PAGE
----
There are plenty of words at the start. These words emerge and tumble down. They fall in cold rivulets. Soon, there are piles of words. Strangers tromp through them. They block the view. Children play. I sigh. Stop.
This is a sad-looking pine tree about two-thirds of the way up the slope toward the treehouse location. It’s the only actual pine tree I’ve run across on Arthur’s two lots – there are quite a few of them out east along the road where the muskeg is (the flat stretch near the bridges), but not so many here along the hillside. This pine tree looks like someone attempted to decapitate it at some point, but it’s decided to stay in the game for now.
[daily log: walking, 1km; ditchdigging, 1m]
one oh oh oh oh oh oh oh oh oh oh oh oh oh - two to the tenth
A string sings along through the lumpy, bumpy sea... our sad, swollen sea.
Arthur and I went out in the boat today. Still fishless, though.
The tide was very low in the morning. I took this picture of a tree reflected in the water with a fat starfish under the water in the shade of the dock.
Here is the low tide – you could actually step from the beach to the dock.
Here is a sea otter I saw.
[daily log: walking, 1.5km]
Where is the Poet
The inky-garmented, truth-dead Cloud — woven by dumb ghost alone in the darkness of phantasmal mountain-mouth — kidnapped the maiden Moon, silence-faced, love-mannered, mirroring her golden breast in silvery rivulets: The Wind, her lover, grey-haired in one moment, crazes around the Universe, hunting her dewy love-letters, strewn secretly upon the oat-carpets of the open field. O, drama! never performed, never gossiped, never rhymed! Behold — to the blind beast, ever tearless, iron-hearted, the Heaven has no mouth to interpret these tidings! Ah, where is the man who lives out of himself? — the poet inspired often to chronicle these things? - Yone Noguchi (Japanese poet [composing in English], 1875-1947)
the tide is quite low there are crabs among the rocks an eagle watches.
Wind precludes the silence which sits waiting at the edge of things, off in the forest, there, down by the surging waters, where the eagle crouches, watching, and no one awaits nothing but time.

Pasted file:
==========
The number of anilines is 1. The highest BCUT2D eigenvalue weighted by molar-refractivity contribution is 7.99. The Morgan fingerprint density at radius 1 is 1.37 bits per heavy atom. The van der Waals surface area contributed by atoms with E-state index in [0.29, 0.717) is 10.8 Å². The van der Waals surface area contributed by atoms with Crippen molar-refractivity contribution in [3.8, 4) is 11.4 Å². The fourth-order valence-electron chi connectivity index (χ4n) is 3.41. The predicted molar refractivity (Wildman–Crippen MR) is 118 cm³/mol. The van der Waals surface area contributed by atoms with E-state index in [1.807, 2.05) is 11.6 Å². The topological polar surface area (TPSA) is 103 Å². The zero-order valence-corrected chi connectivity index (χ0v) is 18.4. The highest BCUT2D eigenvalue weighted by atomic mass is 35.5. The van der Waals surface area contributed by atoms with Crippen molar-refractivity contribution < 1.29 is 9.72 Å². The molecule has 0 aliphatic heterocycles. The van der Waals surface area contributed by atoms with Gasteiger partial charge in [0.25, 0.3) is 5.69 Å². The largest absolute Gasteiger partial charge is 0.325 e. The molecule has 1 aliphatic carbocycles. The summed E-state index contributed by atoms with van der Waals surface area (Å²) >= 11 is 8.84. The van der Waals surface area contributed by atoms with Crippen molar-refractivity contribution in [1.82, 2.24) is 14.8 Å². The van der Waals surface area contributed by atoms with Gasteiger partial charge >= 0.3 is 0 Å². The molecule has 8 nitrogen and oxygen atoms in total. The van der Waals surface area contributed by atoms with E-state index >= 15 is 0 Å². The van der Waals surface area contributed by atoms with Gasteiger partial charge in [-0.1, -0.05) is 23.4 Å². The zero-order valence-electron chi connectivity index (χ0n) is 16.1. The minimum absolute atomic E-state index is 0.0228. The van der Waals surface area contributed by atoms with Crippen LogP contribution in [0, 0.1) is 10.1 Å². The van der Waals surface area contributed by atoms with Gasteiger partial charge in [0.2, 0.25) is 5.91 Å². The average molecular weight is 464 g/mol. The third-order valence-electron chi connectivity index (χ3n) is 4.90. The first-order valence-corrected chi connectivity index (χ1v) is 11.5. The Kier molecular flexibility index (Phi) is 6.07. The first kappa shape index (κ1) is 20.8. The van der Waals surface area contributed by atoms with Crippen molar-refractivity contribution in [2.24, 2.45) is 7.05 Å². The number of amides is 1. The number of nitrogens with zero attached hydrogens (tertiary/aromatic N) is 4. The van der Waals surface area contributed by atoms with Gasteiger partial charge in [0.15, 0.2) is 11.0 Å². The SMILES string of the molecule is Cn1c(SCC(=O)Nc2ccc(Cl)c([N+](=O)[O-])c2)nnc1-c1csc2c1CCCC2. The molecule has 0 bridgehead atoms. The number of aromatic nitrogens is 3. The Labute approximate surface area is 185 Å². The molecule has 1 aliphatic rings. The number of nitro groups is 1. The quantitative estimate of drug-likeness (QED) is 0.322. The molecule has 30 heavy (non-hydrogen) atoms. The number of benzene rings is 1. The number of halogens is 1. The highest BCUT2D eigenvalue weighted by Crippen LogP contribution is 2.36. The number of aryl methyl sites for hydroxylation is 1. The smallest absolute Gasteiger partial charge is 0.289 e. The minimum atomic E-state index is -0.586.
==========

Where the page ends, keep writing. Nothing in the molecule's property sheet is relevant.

some survivalists surveyed their situations and gazed at the sky
Hi, narrator here. Please disregard these meanings. The words stand alone.
I drove to Hollis this morning, to drop Arthur at the ferry for a day trip into Ketchikan, because he is supposed to get MRI and CT scans. I told him to watch out for those high-energy photons.
I stopped by the road on the way back to Craig, and took this picture of a tree (or rather, it’s the snag that’s so prominent, here).
I also made this unexpected anachronism sighting by the road near Hollis.
I drove back to Craig, hung out at home (I didn’t get called to substitute, today), then drove back to Hollis in the evening to get Arthur back off the ferry.
[daily log: walking, 1km; driving, 130km]
Firstly, we gazed askance at the spaceship Plunging wild through the grim-faced sky. Flares were winking on a trailing wingtip Where a faded emblem seemed to fly. Secondly, speakers sung with the voices Screaming out dangers and proffering choices, Hinting at various important things. Dark was the mood then, beshadowed by wings. Thirdly, our leaders emptied the city. Multitudes fled to the sun-tortured hills, Some of them starving while others sold pills Which the wounded endured. Such a pity. Endless miseries kept ensuing - Doubts, above all. What were we doing?
a desolation can unfold in a moment unexpectedly
Arthur and I went out fishing this morning, fishlessly, and when we got back well after lunch, I was feeling rather “under the weather.”
I have almost never experienced anything like seasickness in my life, but the seas were somewhat heavy as we reentered Port Saint Nicholas, and I think that there is a kind of exhaustingness in riding the boat up and down across the water. I was driving, too, which requires some degree of intense focus.
So I took no walk in the afternoon, and I took no picture of any tree.
Here is a tree from my archives. I saw this tree ten years ago this month, during a visit to 장수 (Jangsu), the village in South Korea’s Jeollabuk province that is my friend Curt’s hometown.
If I recall correctly, that Buddhist temple is the one that Curt’s father was a deacon for (or whatever is the Buddhist equivalent of a deacon – in any event, a lay administrator).
[daily log: walking, 1km]